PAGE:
Some highlights: the short-lived KBTB in San Francisco, which during the summer of 2004 performed surprisingly well with a hip-hop format on a rimshot signal (it was sold and is now a dance station again)… The WBZZ (Tampa area) March 2005 file is the legal ID open from the Howard Stern show (the laughter at the beginning comes from All Comedy Radio, which airs right before Stern); the station has some of the best imaging of any AM station I’ve heard in awhile… Check out KSJO on its last day as a rock station, and in its new format as a Spanish outlet later that day.
We have two new entries from the Selma, Alabama area (which is just west of Montgomery, AL). Thanks to Chris Cuomo for the submissions.
There are new entries on the site from both Jacksonville and Orlando. Thanks to Ron Gitschier for his contributions; you can hear Ron voicing the 970/1570 dual ID in the Jacksonville listings. Included in this bunch is the now-defunct 1280 WSVE Jacksonville and the short-lived WEBG Orlando.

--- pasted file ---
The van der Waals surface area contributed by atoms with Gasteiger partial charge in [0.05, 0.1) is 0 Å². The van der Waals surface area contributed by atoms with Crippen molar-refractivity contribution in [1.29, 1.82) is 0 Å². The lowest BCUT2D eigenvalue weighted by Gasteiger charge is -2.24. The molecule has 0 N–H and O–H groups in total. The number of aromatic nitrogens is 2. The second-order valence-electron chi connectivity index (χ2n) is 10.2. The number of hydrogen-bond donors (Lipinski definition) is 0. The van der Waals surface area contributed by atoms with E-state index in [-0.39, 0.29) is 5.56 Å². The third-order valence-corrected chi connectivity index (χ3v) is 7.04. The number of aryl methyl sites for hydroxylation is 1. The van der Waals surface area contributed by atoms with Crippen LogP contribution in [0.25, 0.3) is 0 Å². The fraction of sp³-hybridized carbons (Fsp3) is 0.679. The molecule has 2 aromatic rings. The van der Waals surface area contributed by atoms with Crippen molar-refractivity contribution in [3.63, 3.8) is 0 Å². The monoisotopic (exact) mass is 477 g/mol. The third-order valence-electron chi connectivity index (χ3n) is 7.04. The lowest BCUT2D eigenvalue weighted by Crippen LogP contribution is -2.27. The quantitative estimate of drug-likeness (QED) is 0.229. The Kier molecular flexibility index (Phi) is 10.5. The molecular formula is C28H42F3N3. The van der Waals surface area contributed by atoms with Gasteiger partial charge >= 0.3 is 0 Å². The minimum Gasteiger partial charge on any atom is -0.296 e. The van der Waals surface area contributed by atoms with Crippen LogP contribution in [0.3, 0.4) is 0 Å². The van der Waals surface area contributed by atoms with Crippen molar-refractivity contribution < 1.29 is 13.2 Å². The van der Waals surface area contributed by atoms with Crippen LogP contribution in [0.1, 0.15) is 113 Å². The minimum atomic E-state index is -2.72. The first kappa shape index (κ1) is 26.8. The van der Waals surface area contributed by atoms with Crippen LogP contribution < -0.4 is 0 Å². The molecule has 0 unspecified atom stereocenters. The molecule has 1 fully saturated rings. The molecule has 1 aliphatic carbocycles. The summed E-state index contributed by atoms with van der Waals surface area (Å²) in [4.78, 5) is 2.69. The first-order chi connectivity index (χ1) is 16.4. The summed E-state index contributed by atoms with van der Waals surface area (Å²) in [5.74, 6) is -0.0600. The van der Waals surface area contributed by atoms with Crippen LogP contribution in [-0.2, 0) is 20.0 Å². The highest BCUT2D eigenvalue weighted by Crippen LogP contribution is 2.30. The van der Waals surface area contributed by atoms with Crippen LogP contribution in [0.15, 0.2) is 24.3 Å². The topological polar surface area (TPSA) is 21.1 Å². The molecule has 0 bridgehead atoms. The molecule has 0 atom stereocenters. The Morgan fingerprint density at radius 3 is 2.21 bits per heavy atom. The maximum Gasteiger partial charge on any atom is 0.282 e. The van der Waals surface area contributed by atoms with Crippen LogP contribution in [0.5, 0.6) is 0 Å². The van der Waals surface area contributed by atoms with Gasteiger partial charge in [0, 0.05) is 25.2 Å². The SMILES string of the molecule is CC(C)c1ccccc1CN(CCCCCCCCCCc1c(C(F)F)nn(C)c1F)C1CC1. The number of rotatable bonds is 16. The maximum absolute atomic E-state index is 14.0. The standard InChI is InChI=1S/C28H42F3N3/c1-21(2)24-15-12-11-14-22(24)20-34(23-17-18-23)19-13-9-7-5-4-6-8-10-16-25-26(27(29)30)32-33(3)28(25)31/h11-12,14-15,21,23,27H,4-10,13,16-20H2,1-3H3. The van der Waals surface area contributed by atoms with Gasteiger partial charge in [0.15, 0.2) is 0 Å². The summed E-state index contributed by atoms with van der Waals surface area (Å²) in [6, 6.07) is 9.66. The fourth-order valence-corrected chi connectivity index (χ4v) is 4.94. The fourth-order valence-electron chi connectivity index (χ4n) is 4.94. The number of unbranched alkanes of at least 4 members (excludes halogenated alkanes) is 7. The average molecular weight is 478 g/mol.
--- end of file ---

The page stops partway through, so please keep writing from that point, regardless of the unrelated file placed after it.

If that’s not good enough for you, I’ve managed to fix the problem with the extra info on the listings that was causing the listings to look all out of whack. You’ll see a few things listed as “new Saturday” that aren’t new, but that’s because I had to update them so they’d look right on the site. Thanks to Lance from Radio-Info.com for providing a tip that ultimately lead to a solution on that.
Thanks again to Ron Gitschier, who provided the IDs used in this almost all-FM update from Jacksonville. This includes a simulcast ID of WSOS-FM in St. Augustine and its former simulcast partner, 1170 WKLN (which is now WSOS, but which no longer carries its FM counterpart’s programming). Confused? Good, just go check out the IDs. And no, I don’t know why the IDs I upload include the “0:12 – 96 Kbit/s” info — it’s just there.
Huntington, WV has joined the list of markets here on tophour. The newest legal ID comes from Glen Brannon, who I know through the outstanding West Virginia Radio/TV Message Board. The ID is of the old WAMX, from when it was on the 93.7 frequency licensed to Ashland, KY.
In an interesting sidebar, after having been abandoned in 1988, the WAMX call letters were resurrected in the Huntington market in January 1997 (this time on the 106.3 frequency). It was a savvy way to connect a brand new rock station with legacy call letters and an existing history in the market.